The Church and the Mandate
The strategic situation after a year, and the terrain ahead


George Weigel

The administration being unwilling to yield, the bishops reaffirmed their united opposition to the mandate at a meeting of their conference’s administrative board in March and again at a meeting of the full conference in June. The bishops also sponsored a “Fortnight for Freedom,” which sparked religious-freedom rallies around the country and culminated on Independence Day in a nationally televised Mass attended by an overflow congregation of more than 5,000 at Washington’s Basilica of the National Shrine of the Immaculate Conception. Throughout the summer and fall, individual bishops and state Catholic conferences underscored the primary importance of religious freedom as an issue in the 2012 election campaign. Exit polls on November 6 indicated that the bishops’ case was heard by a clear majority of those Catholics who regularly attend Mass.

Had Obamacare been deemed unconstitutional by the U.S. Supreme Court, the immediate crisis for both Catholic institutions and conscientious Catholic employers would have abated, as the HHS mandate and other implementing regulations would have been rendered moot. But as no such outcome was assured, dozens of plaintiffs, including both Catholics and Protestants, filed suit specifically against the mandate in federal courts across the country. As of mid-December 2012, there are more than 110 such plaintiffs, including colleges, universities, charities, voluntary associations, businesses, and dioceses. Over 40 such suits are now being litigated.

The plaintiffs in these suits have argued that the mandate violates the 1993 Religious Freedom Restoration Act (RFRA), which was passed by overwhelming majorities in both houses of Congress and signed into law by President Bill Clinton. According to RFRA, the U.S. government may substantially burden the free exercise of religion only if it is clear that such burdening is the “least restrictive means of furthering [a] compelling governmental interest.” Given the multiple ways in which the government already “furthers” its stated interest in facilitating the distribution of contraceptives and abortifacient drugs and in providing sterilizations, it seems clear that the mandate is a wholly unnecessary burden on employers who have objections to providing such services on the grounds of religious conviction.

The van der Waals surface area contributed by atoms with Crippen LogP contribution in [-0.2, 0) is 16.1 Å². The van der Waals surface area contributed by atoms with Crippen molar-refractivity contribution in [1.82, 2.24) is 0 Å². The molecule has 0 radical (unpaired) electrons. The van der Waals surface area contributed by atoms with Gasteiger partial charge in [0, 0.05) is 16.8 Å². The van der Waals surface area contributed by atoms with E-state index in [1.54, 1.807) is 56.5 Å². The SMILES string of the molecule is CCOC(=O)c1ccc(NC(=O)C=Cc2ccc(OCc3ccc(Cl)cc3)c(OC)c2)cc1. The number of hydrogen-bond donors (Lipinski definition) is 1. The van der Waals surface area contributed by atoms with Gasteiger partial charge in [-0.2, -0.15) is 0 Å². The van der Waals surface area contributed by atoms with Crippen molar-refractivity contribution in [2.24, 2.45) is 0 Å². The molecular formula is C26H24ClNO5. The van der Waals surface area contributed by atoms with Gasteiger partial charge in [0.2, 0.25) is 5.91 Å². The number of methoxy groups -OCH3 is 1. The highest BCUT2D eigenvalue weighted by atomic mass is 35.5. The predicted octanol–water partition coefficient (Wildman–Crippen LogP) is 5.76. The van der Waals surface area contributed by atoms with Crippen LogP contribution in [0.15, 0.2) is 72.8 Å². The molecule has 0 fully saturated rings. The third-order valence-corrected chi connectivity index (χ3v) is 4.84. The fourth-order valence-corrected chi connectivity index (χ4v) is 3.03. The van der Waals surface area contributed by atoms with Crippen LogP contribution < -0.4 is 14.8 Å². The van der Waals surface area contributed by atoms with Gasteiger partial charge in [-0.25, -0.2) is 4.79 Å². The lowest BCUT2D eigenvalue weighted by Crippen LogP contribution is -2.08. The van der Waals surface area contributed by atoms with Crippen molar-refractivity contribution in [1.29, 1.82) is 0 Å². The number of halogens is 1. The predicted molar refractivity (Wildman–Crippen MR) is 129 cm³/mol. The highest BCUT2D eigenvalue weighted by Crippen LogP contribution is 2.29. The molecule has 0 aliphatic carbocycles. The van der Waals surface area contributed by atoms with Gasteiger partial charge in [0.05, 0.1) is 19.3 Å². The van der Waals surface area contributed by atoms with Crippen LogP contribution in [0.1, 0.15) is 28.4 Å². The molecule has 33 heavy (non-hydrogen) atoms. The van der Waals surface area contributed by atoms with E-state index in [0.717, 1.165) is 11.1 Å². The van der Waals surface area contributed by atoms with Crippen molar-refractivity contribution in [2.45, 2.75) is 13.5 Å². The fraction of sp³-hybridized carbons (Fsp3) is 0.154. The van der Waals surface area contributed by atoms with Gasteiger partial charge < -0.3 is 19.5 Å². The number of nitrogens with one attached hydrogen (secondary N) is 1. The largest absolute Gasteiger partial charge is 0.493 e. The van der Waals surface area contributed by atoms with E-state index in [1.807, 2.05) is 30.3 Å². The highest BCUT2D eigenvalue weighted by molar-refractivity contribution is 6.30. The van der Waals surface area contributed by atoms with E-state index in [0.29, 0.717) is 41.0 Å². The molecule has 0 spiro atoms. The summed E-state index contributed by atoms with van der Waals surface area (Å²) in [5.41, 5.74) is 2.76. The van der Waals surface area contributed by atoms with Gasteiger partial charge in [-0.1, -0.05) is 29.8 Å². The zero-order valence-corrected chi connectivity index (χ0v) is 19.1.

As I write, plaintiffs have obtained preliminary injunctive relief against the mandate in four cases. Only two adverse rulings on the merits have been handed down; both are oddly argued, and one of them is currently being appealed in the Tenth Circuit. Moreover, each of the six cases in which decisions have been rendered involves a for-profit business, a class of litigants whose religious-liberty claims are regarded skeptically in some quarters. Thus it seems not unreasonable to expect similar anti-mandate decisions on behalf of non-profit employers, e.g., religious colleges and universities, religious charities, religious social-service agencies, religious health-care facilities, and dioceses.

The course of litigation to date suggests that a Supreme Court decision on the HHS mandate will not require another tortuous revisiting of the First Amendment. The mandate has very little chance of clearing the high bar set by RFRA for burdening the free exercise of religion, which is the legal question at the forefront of the mandate lawsuits. Thus it seems eminently reasonable to expect that the legal challenges to the mandate will ultimately be vindicated by a Supreme Court that, in January 2012, upheld the “ministerial exemption” from equal-employment-opportunity law in a 9 to 0 decision in which the Obama administration’s two Court nominees joined. 

A year into this contest, the Catholic Church in the United States has every reason to think it is winning the battle for religious freedom that it was compelled to engage when the HHS mandate was finalized. Yet there will be a substantial period of time — probably a year and a half, perhaps longer — before the final legal decision is rendered. Meanwhile, the mandate went into force on August 1, 2012 (for any health-insurance-plan renewal initiated after that date), although many Catholic institutions have been able to take advantage of a year-long “safe harbor” (i.e., non-compliance) period conceded by the administration — a period described by Cardinal Dolan as “a year in which we’re supposed to figure out how to violate our consciences” and a concession obviously intended to punt the mandate issue down the field, past the 2012 election. With the safe harbor set to expire on August 1, 2013, what should be the Church’s strategic approach between now and then — between the impending full implementation of the mandate after the safe-harbor period ends and what can reasonably be expected to be a final victory in the Supreme Court?